On Sunday I knocked off two more Catskills peaks, the trailless Halcott and Rusk. Neither peak offers anything in the way of views (in winter, there may be glimpses of other mountain through the trees); aside from a brief bit of walking on a gravel road up to Rusk, they're both straight uphill through the brush.
I've noticed before how different the peaks are. Perhaps it has to do with their history, such as how recently they were logged, or whether the face I was on faced north or south. But each one has rather different plant growth. When we hiked The Six back in June, we fought our way through balsam trees. On Halcott, this was a non-issue, but there was a lot of vegetation in the 2-4 foot high range, some of it nettles (see photo above). And on Rusk the ground was much clearer.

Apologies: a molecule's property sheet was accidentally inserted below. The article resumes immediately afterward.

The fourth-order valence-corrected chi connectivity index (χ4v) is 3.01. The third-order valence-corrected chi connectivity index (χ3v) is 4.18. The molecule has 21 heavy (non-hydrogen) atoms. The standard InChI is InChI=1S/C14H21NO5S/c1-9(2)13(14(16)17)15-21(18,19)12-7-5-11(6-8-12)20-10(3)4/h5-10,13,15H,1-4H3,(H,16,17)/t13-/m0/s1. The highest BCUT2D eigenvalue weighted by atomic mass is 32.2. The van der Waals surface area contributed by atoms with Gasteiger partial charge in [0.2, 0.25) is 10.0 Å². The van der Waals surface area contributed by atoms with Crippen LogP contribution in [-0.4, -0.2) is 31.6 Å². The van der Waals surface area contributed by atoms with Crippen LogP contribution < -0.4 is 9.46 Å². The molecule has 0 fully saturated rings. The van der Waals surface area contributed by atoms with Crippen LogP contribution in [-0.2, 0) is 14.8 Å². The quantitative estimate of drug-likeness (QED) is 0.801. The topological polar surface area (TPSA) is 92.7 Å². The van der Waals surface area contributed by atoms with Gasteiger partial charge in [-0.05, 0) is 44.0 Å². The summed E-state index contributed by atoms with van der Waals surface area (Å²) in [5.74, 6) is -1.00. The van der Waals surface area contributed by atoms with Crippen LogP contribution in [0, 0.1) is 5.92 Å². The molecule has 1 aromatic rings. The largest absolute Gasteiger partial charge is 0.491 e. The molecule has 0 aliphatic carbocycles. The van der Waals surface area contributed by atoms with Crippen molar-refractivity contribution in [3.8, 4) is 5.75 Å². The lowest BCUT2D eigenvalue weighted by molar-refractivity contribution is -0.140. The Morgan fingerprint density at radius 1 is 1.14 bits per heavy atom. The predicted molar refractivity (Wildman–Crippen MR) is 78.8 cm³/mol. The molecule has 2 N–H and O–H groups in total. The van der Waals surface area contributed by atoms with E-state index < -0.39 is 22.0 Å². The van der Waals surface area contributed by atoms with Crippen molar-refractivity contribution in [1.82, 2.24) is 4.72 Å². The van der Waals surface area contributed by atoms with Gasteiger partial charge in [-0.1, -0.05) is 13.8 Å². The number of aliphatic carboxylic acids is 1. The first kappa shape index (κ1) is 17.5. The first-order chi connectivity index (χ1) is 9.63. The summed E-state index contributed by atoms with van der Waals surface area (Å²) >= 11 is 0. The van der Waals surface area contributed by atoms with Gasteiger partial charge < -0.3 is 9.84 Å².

Frankly, neither Rusk nor Halcott is particularly interesting. There is a waterfall on the route to Halcott, but it's perhaps 50 feet from the road. If they had trails, they would be more pleasurable, but they wouldn't have big payoffs - you wouldn't take a newbie to them to entice them to fall in love with hiking. These ledges on Rusk are kind of interesting, and I'd want to route a trail near them, but my understanding is that bushwhackers usually go around them.
I'm now up to 23 of 39 required climbs. Next weekend, I'll head back up there for more bushwhacking on the nettlesome North Dome and Sherrill.